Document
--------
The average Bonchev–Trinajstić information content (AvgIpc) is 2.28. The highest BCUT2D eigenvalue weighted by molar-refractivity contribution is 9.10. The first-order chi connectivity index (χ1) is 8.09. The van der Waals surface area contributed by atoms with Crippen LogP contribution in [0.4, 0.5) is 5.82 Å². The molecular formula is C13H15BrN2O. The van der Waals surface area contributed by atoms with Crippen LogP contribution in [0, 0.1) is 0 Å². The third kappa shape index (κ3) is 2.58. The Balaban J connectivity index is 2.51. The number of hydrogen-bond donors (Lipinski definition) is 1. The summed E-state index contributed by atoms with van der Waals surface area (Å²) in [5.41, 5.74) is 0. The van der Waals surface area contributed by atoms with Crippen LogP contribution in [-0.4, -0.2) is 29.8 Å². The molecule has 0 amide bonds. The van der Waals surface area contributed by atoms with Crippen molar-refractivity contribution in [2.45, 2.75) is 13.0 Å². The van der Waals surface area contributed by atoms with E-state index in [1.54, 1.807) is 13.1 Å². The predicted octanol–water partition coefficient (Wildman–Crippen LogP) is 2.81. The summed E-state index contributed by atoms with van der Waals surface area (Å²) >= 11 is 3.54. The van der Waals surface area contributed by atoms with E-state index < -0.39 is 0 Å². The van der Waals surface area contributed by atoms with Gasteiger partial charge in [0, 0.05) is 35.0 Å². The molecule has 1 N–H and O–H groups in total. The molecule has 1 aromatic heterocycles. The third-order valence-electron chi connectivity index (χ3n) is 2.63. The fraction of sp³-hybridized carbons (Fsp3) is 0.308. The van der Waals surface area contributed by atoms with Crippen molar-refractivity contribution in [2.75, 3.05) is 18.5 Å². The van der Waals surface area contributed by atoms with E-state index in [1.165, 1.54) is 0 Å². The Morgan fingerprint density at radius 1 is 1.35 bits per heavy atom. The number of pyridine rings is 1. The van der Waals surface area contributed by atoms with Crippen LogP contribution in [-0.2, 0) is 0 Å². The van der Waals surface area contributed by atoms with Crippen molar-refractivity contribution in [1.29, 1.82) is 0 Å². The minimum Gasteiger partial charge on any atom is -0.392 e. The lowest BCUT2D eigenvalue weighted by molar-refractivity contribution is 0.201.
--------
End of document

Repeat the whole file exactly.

The average Bonchev–Trinajstić information content (AvgIpc) is 2.28. The highest BCUT2D eigenvalue weighted by molar-refractivity contribution is 9.10. The first-order chi connectivity index (χ1) is 8.09. The van der Waals surface area contributed by atoms with Crippen LogP contribution in [0.4, 0.5) is 5.82 Å². The molecular formula is C13H15BrN2O. The van der Waals surface area contributed by atoms with Crippen LogP contribution in [0, 0.1) is 0 Å². The third kappa shape index (κ3) is 2.58. The Balaban J connectivity index is 2.51. The number of hydrogen-bond donors (Lipinski definition) is 1. The summed E-state index contributed by atoms with van der Waals surface area (Å²) in [5.41, 5.74) is 0. The van der Waals surface area contributed by atoms with Crippen LogP contribution in [-0.4, -0.2) is 29.8 Å². The molecule has 0 amide bonds. The van der Waals surface area contributed by atoms with Crippen molar-refractivity contribution in [2.45, 2.75) is 13.0 Å². The van der Waals surface area contributed by atoms with E-state index in [1.54, 1.807) is 13.1 Å². The predicted octanol–water partition coefficient (Wildman–Crippen LogP) is 2.81. The summed E-state index contributed by atoms with van der Waals surface area (Å²) >= 11 is 3.54. The van der Waals surface area contributed by atoms with E-state index < -0.39 is 0 Å². The van der Waals surface area contributed by atoms with Gasteiger partial charge in [0, 0.05) is 35.0 Å². The molecule has 1 N–H and O–H groups in total. The molecule has 1 aromatic heterocycles. The third-order valence-electron chi connectivity index (χ3n) is 2.63. The fraction of sp³-hybridized carbons (Fsp3) is 0.308. The van der Waals surface area contributed by atoms with Crippen molar-refractivity contribution in [2.75, 3.05) is 18.5 Å². The van der Waals surface area contributed by atoms with E-state index in [1.165, 1.54) is 0 Å². The Morgan fingerprint density at radius 1 is 1.35 bits per heavy atom. The number of pyridine rings is 1. The van der Waals surface area contributed by atoms with Crippen LogP contribution in [-0.2, 0) is 0 Å². The van der Waals surface area contributed by atoms with Crippen molar-refractivity contribution in [1.29, 1.82) is 0 Å². The minimum Gasteiger partial charge on any atom is -0.392 e. The lowest BCUT2D eigenvalue weighted by molar-refractivity contribution is 0.201.